Herpesvirus outbreaks are common in natural animal populations, but little is known about factors that favour herpesvirus infection and its consequences for the frigatebird nestlings.
We found that the plasma concentration of haptoglobin was strongly associated with the infection status and could predict probabilities of survival.
We also found that nestlings with clinical signs had lower baseline corticosterone concentrations and similar telomere length compared with healthy nestlings, whereas we did not find any association of the infection status with innate immune defenses or with nitric oxide concentration.
In this study, we examined the pathophysiological consequences of a disease probably attributable to herpesvirus infection for several markers of immune function, corticosterone, telomere length and inflammation.
In addition, we assessed whether any markers used in this study might be associated with the occurrence of visible clinical signs of the disease and its impact on short-term survival perspectives. To address our questions, in spring 2015, we collected blood samples from nestlings of the magnificent frigatebird (Fregata magnificens) that were free of any clinical signs or showed visible signs of the disease.
Overall, our results suggest that the plasma concentration of haptoglobin might be a valuable tool to assess survival probabilities of frigatebird nestlings facing a herpesvirus outbreak.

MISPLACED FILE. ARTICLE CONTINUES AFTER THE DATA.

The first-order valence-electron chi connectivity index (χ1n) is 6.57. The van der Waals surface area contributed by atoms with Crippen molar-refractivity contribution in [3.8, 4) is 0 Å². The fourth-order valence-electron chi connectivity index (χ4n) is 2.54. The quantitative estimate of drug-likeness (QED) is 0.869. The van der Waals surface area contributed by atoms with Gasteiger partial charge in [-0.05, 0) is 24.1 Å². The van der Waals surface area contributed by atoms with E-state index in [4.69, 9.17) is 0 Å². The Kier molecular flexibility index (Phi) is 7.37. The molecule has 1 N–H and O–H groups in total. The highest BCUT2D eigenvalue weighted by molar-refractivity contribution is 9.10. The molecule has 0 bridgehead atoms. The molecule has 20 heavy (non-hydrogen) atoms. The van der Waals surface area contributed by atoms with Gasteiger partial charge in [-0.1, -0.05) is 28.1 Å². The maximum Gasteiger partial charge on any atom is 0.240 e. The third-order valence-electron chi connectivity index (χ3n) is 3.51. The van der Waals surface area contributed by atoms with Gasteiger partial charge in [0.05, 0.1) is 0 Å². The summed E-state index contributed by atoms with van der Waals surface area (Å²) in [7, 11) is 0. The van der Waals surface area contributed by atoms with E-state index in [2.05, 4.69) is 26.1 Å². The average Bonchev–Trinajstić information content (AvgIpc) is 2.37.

Haptoglobin (abbreviated as Hp) is the protein that in humans is encoded by the HP gene. In blood plasma, haptoglobin binds free hemoglobin (Hb) released from erythrocytes with high affinity and thereby inhibits its oxidative activity. The haptoglobin-hemoglobin complex will then be removed by the reticuloendothelial system (mostly the spleen).
In clinical settings, the haptoglobulin assay is used to screen for and monitor intravascular hemolytic anemia. In intravascular hemolysis, free hemoglobin will be released into circulation and hence haptoglobin will bind the hemoglobin. This causes a decline in haptoglobin levels. Conversely, in extravascular hemolysis the reticuloendothelial system, especially splenic monocytes, phagocytose the erythrocytes and hemoglobin is relatively not released into circulation; however, excess hemolysis can release some hemoglobin causing haptoglobin levels to be decreased.
Mutations in this gene or its regulatory regions cause ahaptoglobinemia or hypohaptoglobinemia. This gene has also been linked to diabetic nephropathy, the incidence of coronary artery disease in type 1 diabetes, Crohn’s disease,inflammatory disease behavior, primary sclerosing cholangitis, susceptibility to idiopathic Parkinson’s disease, and a reduced incidence of Plasmodium falciparummalaria.
Since the reticuloendothelial system will remove the haptoglobin-hemoglobin complex from the body, haptoglobin levels will be decreased in hemolytic anemias. In the process of binding hemoglobin, haptoglobin sequesters the iron within hemoglobin, preventing iron-utilizing bacteria from benefiting from hemolysis. It is theorized that, because of this, haptoglobin has evolved into an acute-phase protein. HP has a protective influence on the hemolytic kidney.